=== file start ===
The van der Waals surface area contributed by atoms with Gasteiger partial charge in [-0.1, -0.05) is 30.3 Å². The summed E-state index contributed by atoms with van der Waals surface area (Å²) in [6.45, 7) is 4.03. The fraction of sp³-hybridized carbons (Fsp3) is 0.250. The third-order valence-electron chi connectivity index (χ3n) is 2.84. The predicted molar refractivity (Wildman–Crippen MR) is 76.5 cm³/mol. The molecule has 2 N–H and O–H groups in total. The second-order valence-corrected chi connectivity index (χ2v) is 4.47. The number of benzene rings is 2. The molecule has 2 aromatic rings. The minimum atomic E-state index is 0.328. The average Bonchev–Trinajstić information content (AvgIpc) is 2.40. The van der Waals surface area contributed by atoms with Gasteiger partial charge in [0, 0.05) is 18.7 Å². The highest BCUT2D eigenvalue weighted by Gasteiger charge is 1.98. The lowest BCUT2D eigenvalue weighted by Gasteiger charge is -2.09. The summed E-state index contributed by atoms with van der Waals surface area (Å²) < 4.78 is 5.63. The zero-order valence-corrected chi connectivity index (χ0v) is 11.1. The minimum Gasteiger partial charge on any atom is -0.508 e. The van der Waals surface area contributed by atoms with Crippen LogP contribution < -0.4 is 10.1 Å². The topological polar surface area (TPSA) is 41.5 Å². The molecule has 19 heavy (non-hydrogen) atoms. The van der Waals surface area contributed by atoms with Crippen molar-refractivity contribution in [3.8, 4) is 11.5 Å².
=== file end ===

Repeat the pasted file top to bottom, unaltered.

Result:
The van der Waals surface area contributed by atoms with Gasteiger partial charge in [-0.1, -0.05) is 30.3 Å². The summed E-state index contributed by atoms with van der Waals surface area (Å²) in [6.45, 7) is 4.03. The fraction of sp³-hybridized carbons (Fsp3) is 0.250. The third-order valence-electron chi connectivity index (χ3n) is 2.84. The predicted molar refractivity (Wildman–Crippen MR) is 76.5 cm³/mol. The molecule has 2 N–H and O–H groups in total. The second-order valence-corrected chi connectivity index (χ2v) is 4.47. The number of benzene rings is 2. The molecule has 2 aromatic rings. The minimum atomic E-state index is 0.328. The average Bonchev–Trinajstić information content (AvgIpc) is 2.40. The van der Waals surface area contributed by atoms with Gasteiger partial charge in [0, 0.05) is 18.7 Å². The highest BCUT2D eigenvalue weighted by Gasteiger charge is 1.98. The lowest BCUT2D eigenvalue weighted by Gasteiger charge is -2.09. The summed E-state index contributed by atoms with van der Waals surface area (Å²) < 4.78 is 5.63. The zero-order valence-corrected chi connectivity index (χ0v) is 11.1. The minimum Gasteiger partial charge on any atom is -0.508 e. The van der Waals surface area contributed by atoms with Crippen LogP contribution < -0.4 is 10.1 Å². The topological polar surface area (TPSA) is 41.5 Å². The molecule has 19 heavy (non-hydrogen) atoms. The van der Waals surface area contributed by atoms with Crippen molar-refractivity contribution in [3.8, 4) is 11.5 Å².